Monthly Archives: April 2014

Holy Week and Easter in Venice

Resurrection of Christ (Fra Angelico, 1440-41) (PD-art)
Throughout the past week, one procession after another paraded through the city. Each one dramatized one of the final days before Jesus’ crucifixion. The doge always played the role of Jesus, but our city’s leader somehow escaped beatings and execution.

On Good Friday, the city went into mourning. Black was everywhere—-in San Marco church as well as everyone’s clothing.

But what a celebration I saw this morning! When the doors of San Marco opened, someone called out: “Jesus isn’t here, for he has risen, just as he said.” Singers sang “Alleluia” and the doge’s procession entered the church. Inside, elegant brocades had replaced black mourning cloth, and the city’s leaders wore gold silk.

What an unforgettable week—-I never saw anything like it in Verona!

Palm Sunday (Domenica delle Palme)

Jesus enters Jerusalem, by Pietro Lorenzetti, 1320
Wikimedia Commons, Permission= |other_versions= }} {{PD-art}}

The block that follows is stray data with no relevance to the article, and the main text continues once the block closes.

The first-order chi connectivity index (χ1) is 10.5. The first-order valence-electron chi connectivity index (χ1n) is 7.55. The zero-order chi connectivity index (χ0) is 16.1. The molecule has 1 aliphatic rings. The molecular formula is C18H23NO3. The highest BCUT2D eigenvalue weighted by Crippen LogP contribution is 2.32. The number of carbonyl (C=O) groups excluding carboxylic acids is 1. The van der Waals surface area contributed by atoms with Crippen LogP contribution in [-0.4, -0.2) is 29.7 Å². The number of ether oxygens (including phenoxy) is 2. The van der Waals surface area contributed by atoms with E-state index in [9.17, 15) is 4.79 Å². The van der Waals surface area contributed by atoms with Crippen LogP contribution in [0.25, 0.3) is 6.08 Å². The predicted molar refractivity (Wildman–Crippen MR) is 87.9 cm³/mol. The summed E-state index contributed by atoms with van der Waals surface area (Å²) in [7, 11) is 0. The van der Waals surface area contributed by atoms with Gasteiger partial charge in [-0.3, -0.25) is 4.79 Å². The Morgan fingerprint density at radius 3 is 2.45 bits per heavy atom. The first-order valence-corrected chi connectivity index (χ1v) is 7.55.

I’m so excited! Papa promised he’ll take me to Piazza San Marco next Sunday—Palm Sunday—to attend Mass and see the festivities. My friend Valeria tells me the doge and other officials of our city will march around the square carrying palm branches leafed with gold, commemorating Jesus’ entry into Jerusalem so many years ago.

After these long, solemn weeks, I can hardly wait for Holy Week, and especially the joyful celebration of Jesus’ resurrection on Easter Sunday.



A Venetian Mystery Solved


Strolling along Venice’s walkways with my father, I noticed this emblem above several doorways. Too great a coincidence that so many families would have the same initials, I thought.

Papa told me it’s the emblem of Scuola di San Rocco, a religious brotherhood in Venice. Because generous Venetians leave houses or money to the Scuola in their wills, the brotherhood offers houses every year to needy members. They mark each donated house with this emblem.

Now whenever I see the emblem in the front of a home, I’m happy that a sick or injured weaver, shoemaker, dyer, or barrel maker can live there with his family, paying little or no rent. Good deeds, and not just for Lent!